Joined: 16 Mar 2004
|Posted: Wed Apr 02, 2008 2:53 pm Post subject: Nanocomposites for artificial bone
|31 July 2007 NanoTechWeb
Nanocomposites for artificial bone
A new way to make artificial bone has been developed by researchers in Singapore. Susan Liao of the National University of Singapore and colleagues mixed various concentrations of collagen and carbonate to make a nanosized inorganic phase that resembles natural bone. The technique also allows different types of bone structure and dentine to be made for the first time.
Human bone is mainly composed of 65% hydroxyapatite nanocrystals and 25% collagen fibres. In dentine, which is found in teeth, this changes to about 70% hydroxyapatite and 20% collagen.
Scientists have tried to make nanosized artificial bone materials using various methods before now and have recently turned their attention to mineralised collagen, a nanoapatite/collagen composite. This material is highly biocompatible and has the nanostructure of artificial bone. It could be used in bone grafts and bone-tissue engineering, among other applications.
Liao and colleagues decided to fabricate this material to try and understand the effect of changing the carbonate and collagen concentrations on the final nano-hydroxyapatite composite structure. The researchers began by adding calcium, phosphate, and carbonate ions to a solution of collagen. Next, they adjusted the pH to induce the formation of the nanocomposite. They then varied the concentrations of the carbonate and collagen in solution and looked at the structure of the resulting nanomaterial using X-ray diffraction.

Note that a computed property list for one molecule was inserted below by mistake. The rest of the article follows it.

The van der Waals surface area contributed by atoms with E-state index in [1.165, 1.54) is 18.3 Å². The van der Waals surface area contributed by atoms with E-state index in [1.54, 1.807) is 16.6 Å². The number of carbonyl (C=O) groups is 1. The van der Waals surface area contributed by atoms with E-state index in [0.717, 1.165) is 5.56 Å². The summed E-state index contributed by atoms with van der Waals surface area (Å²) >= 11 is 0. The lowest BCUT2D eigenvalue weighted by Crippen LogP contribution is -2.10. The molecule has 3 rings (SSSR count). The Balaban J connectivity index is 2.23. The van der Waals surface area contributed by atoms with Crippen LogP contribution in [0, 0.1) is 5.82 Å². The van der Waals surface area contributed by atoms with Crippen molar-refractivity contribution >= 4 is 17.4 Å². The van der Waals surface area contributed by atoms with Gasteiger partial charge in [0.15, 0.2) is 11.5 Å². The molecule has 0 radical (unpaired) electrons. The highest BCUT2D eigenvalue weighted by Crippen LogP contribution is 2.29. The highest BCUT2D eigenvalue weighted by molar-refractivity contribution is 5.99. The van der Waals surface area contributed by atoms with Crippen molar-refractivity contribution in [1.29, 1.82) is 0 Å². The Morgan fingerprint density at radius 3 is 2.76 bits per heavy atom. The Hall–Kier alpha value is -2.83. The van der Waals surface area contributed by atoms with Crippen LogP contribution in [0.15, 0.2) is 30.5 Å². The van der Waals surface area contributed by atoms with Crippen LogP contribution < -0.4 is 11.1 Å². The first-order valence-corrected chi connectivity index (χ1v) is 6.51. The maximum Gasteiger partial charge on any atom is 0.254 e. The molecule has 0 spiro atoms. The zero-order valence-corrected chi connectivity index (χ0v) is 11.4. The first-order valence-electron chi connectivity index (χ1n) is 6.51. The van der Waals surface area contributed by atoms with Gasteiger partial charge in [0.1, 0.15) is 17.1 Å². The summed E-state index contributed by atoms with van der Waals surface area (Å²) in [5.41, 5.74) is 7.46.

With higher collagen content, Liao and co-workers found that the nanocomposite contained smaller crystals. In contrast, with higher carbonate content, the plate-like crystals of the composites gradually turned into needle-like crystals that slowly became shorter, finally becoming spherical particles. This is the way that bone is formed naturally.
"Ours is the first study to show that the carbonate content can induce the morphological change of nano-hydroxyapatite with collagen," Liao told nanotechweb.org. The result could help scientists discover why natural bone incorporates different amounts of carbonate in different parts of the body, for example in teeth.
The team now plans to make the material with the same nanofibrous architecture as that in natural bone.
Story posted: 31st July 2007